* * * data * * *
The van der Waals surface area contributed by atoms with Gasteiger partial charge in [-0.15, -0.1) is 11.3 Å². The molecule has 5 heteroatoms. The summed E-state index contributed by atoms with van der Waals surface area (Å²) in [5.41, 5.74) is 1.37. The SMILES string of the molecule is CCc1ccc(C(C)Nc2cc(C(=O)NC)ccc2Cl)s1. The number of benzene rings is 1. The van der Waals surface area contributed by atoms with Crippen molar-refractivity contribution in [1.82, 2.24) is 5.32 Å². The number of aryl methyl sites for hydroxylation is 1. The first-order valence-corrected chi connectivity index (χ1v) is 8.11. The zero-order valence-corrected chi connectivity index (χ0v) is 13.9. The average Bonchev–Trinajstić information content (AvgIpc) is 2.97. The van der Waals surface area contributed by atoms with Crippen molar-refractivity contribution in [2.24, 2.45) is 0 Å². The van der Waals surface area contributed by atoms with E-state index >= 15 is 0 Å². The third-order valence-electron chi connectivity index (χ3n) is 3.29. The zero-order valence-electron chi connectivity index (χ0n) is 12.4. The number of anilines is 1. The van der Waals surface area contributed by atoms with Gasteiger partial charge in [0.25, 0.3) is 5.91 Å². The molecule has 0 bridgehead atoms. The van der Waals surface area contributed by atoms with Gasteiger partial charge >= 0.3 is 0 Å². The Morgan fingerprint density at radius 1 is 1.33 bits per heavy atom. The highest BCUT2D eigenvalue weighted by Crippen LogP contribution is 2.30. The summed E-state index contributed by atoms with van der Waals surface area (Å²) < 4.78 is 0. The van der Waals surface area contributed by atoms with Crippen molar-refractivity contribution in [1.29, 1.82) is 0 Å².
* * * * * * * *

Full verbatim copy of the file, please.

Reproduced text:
The van der Waals surface area contributed by atoms with Gasteiger partial charge in [-0.15, -0.1) is 11.3 Å². The molecule has 5 heteroatoms. The summed E-state index contributed by atoms with van der Waals surface area (Å²) in [5.41, 5.74) is 1.37. The SMILES string of the molecule is CCc1ccc(C(C)Nc2cc(C(=O)NC)ccc2Cl)s1. The number of benzene rings is 1. The van der Waals surface area contributed by atoms with Crippen molar-refractivity contribution in [1.82, 2.24) is 5.32 Å². The number of aryl methyl sites for hydroxylation is 1. The first-order valence-corrected chi connectivity index (χ1v) is 8.11. The zero-order valence-corrected chi connectivity index (χ0v) is 13.9. The average Bonchev–Trinajstić information content (AvgIpc) is 2.97. The van der Waals surface area contributed by atoms with Crippen molar-refractivity contribution in [2.24, 2.45) is 0 Å². The van der Waals surface area contributed by atoms with E-state index >= 15 is 0 Å². The third-order valence-electron chi connectivity index (χ3n) is 3.29. The zero-order valence-electron chi connectivity index (χ0n) is 12.4. The number of anilines is 1. The van der Waals surface area contributed by atoms with Gasteiger partial charge in [0.25, 0.3) is 5.91 Å². The molecule has 0 bridgehead atoms. The van der Waals surface area contributed by atoms with Gasteiger partial charge >= 0.3 is 0 Å². The Morgan fingerprint density at radius 1 is 1.33 bits per heavy atom. The highest BCUT2D eigenvalue weighted by Crippen LogP contribution is 2.30. The summed E-state index contributed by atoms with van der Waals surface area (Å²) < 4.78 is 0. The van der Waals surface area contributed by atoms with Crippen molar-refractivity contribution in [1.29, 1.82) is 0 Å².